Unraveling the past.
Generally, the use of flashbacks or alternating chapters by time periods are irritating, annoying and a sign of poor writing. "In Search of Rose Notes," does not fall into the latter in spite of the alternative narratives. The contrast presented are different strands of the story and never get in each others way. The author builds the emotional ties to Nora, the putative narrator, by letting us see her at two times of life, and allows the events of an earlier day come clear as she works through the confusion of the past and teenage angst. A good read.
Rated of 5
by Diana C. (Delray Beach, FL)
A Jewel of a Mystery
If all authors had this gift for character development, every book we read would be a treasured jewel. The obvious draw in this novel is the reader’s ardent desire to find out what happened to Rose, that fateful day. The not-so-obvious draw is the way the author peels away all the layers of the characters, year by year alternating between then and now, keeping us not only engaged but genuinely interested in the ultimate outcome. My favorite book reading genre is historical fiction, but once in a while a mystery comes across my lap that pulls me away from the 17th, 18th or 19th centuries and drops me into a world of intrigue and surprise. If this book had a moral, it would be that sometimes the choices we make have dire consequences.
Rated of 5
by Vera F. (Palmerdale, Alabama)
A Good Read
In Search of the Rose Notes was a very easy to read, compelling story. The action moves from 1990 and back to 2006, but each section is clearly marked and I had no trouble determining when each took place. We meet Nora and Charlotte, who are best friends as children in 1990. Their babysitter after school is Rose, who disappears. This is the mystery that draws them together in as adults. The dialogue for the children, and then for the adults is very realistically rendered. All in all, this was a well-written mystery, if not in the traditional mystery format.
Rated of 5
by Patricia H. (Norman, OK)
High school is more than academic
If your teenage years were perplexing ones, then this novel shows you were not alone. While alternating time frames can be disconcerting in some novels, they help support who these characters were and have become. It is a tough book because it has not been a happy time for them and, in the end, it is not clear that the solving the mystery of Rose's disappearance will make a difference. A melancholy book but worth reading if you want to share the lives of your novel's charaters from either the adult or teen perspective. I would recommend the book and would read it again.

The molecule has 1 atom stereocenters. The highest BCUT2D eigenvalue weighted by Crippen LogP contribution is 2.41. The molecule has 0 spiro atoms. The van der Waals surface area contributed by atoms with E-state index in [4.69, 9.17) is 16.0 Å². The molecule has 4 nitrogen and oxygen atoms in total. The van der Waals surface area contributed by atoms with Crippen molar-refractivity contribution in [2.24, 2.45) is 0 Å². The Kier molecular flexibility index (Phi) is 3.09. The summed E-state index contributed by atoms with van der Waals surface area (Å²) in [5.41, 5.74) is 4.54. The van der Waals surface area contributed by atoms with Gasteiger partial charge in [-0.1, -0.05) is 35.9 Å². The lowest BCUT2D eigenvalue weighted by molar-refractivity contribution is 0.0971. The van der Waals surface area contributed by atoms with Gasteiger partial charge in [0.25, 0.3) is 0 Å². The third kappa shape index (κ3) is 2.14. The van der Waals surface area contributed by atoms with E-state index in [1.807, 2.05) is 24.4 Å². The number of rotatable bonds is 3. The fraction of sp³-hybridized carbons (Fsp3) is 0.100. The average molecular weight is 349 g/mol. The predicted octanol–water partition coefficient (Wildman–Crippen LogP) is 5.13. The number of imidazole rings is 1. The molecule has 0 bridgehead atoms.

Rated of 5
by Diane C. (Lutz, FL)
Claiming the truth
The friendship between Nora and Charlotte began on the first day of kindergarten, and by the time the girls are eleven they have developed a mutual history that lacks mutual respect. At least that is the viewpoint of Nora, who narrates this story that twists between three points in time. We meet the girls when they are eleven and bedazzled by Rose, an older high school girl who babysits them after school. One night, after walking Nora home, Rose disappears without a trace. In 2006, Charlotte calls Nora, who is now happily married and long gone from her hometown, to tell her that Rose's bones have been found. Keys to the disintegration of the girls' friendship, the trauma of Rose's disappearance, and Nora's suicidal breakdown, however, are buried in the experiences of 2006, when Charlotte and Nora are in high school. Clues and red herring are scattered throughout Nora's telling, and the reader is never sure if Nora is revealing the truth or her own fears and fantasies. It's an engrossing and suspenseful symphony. Fans of psychological mysteries should like this one.
Rated of 5
by Cathleen K. (Poughkeepsie, NY)
In Search of the Rose Notes, by Emily Arsenault
In reading this book, I felt I was reading a Nancy Drew for grownups. It involves the lives of two young girls and the mysterious death of their babysitter. As they progress from pre-teen to older teen to young women, their lives change, profoundly influenced by their traumatic experience and by their early interest in the occult. It isn’t until they reunite much later that many questions are answered. We learn of the changes, both inward and outward, through the narrator, Nora. The book was a fast read, interesting, and hard to put down. I would recommend it especially for teens and young adults, though people of all ages might find it enjoyable.
Rated of 5
by Deborah D. (Newark, CA)
A Good Summer Read
In Search of the Rose Notes is reminiscent of other psychological mysteries (think Carol Goodman). The enjoyment comes through the intermingling of good characters with the tragedy they are all coming to grips with. Nora returns home to discover her small town isn't nearly as smothering and awful as she once believed. At the same time, she must address old childhood and high school relationships while trying to find the answers to a mysterious murder. Good character development and an interesting twist make this book a worthwhile summer read.
British Parliament asks Amazon to clarify why it pays $9 million in income tax on $23 billion of UK sales.(May 20 2013) Amazon will be called back to give further evidence to members of the British Parliament "to clarify how its activities in the U.K. justify its low corporate...